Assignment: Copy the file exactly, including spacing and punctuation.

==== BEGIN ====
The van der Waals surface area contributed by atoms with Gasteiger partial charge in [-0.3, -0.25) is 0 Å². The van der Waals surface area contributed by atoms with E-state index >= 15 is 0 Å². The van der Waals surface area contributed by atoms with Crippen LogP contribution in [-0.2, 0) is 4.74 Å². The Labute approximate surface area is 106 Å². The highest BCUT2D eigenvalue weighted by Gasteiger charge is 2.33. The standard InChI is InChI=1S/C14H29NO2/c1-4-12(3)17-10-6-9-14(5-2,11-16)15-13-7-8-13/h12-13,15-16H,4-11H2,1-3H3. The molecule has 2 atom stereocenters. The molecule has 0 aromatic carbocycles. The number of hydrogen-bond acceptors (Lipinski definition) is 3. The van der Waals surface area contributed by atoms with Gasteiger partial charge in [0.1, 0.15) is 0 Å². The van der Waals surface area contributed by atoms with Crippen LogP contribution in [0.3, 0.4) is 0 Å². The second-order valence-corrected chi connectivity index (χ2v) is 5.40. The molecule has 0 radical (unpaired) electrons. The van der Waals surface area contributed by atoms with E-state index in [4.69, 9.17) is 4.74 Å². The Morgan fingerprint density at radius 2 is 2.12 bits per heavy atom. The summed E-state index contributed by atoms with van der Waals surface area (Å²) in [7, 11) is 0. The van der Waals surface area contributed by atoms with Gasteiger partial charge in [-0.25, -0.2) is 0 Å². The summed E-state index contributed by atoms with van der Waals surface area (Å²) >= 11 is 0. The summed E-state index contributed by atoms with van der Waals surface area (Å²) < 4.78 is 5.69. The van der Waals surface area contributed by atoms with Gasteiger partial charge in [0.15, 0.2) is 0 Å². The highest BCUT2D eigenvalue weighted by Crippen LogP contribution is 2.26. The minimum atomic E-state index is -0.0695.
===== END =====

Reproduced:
The van der Waals surface area contributed by atoms with Gasteiger partial charge in [-0.3, -0.25) is 0 Å². The van der Waals surface area contributed by atoms with E-state index >= 15 is 0 Å². The van der Waals surface area contributed by atoms with Crippen LogP contribution in [-0.2, 0) is 4.74 Å². The Labute approximate surface area is 106 Å². The highest BCUT2D eigenvalue weighted by Gasteiger charge is 2.33. The standard InChI is InChI=1S/C14H29NO2/c1-4-12(3)17-10-6-9-14(5-2,11-16)15-13-7-8-13/h12-13,15-16H,4-11H2,1-3H3. The molecule has 2 atom stereocenters. The molecule has 0 aromatic carbocycles. The number of hydrogen-bond acceptors (Lipinski definition) is 3. The van der Waals surface area contributed by atoms with Gasteiger partial charge in [0.1, 0.15) is 0 Å². The van der Waals surface area contributed by atoms with Crippen LogP contribution in [0.3, 0.4) is 0 Å². The second-order valence-corrected chi connectivity index (χ2v) is 5.40. The molecule has 0 radical (unpaired) electrons. The van der Waals surface area contributed by atoms with E-state index in [4.69, 9.17) is 4.74 Å². The Morgan fingerprint density at radius 2 is 2.12 bits per heavy atom. The summed E-state index contributed by atoms with van der Waals surface area (Å²) in [7, 11) is 0. The van der Waals surface area contributed by atoms with Gasteiger partial charge in [-0.25, -0.2) is 0 Å². The summed E-state index contributed by atoms with van der Waals surface area (Å²) >= 11 is 0. The summed E-state index contributed by atoms with van der Waals surface area (Å²) < 4.78 is 5.69. The van der Waals surface area contributed by atoms with Gasteiger partial charge in [0.15, 0.2) is 0 Å². The highest BCUT2D eigenvalue weighted by Crippen LogP contribution is 2.26. The minimum atomic E-state index is -0.0695.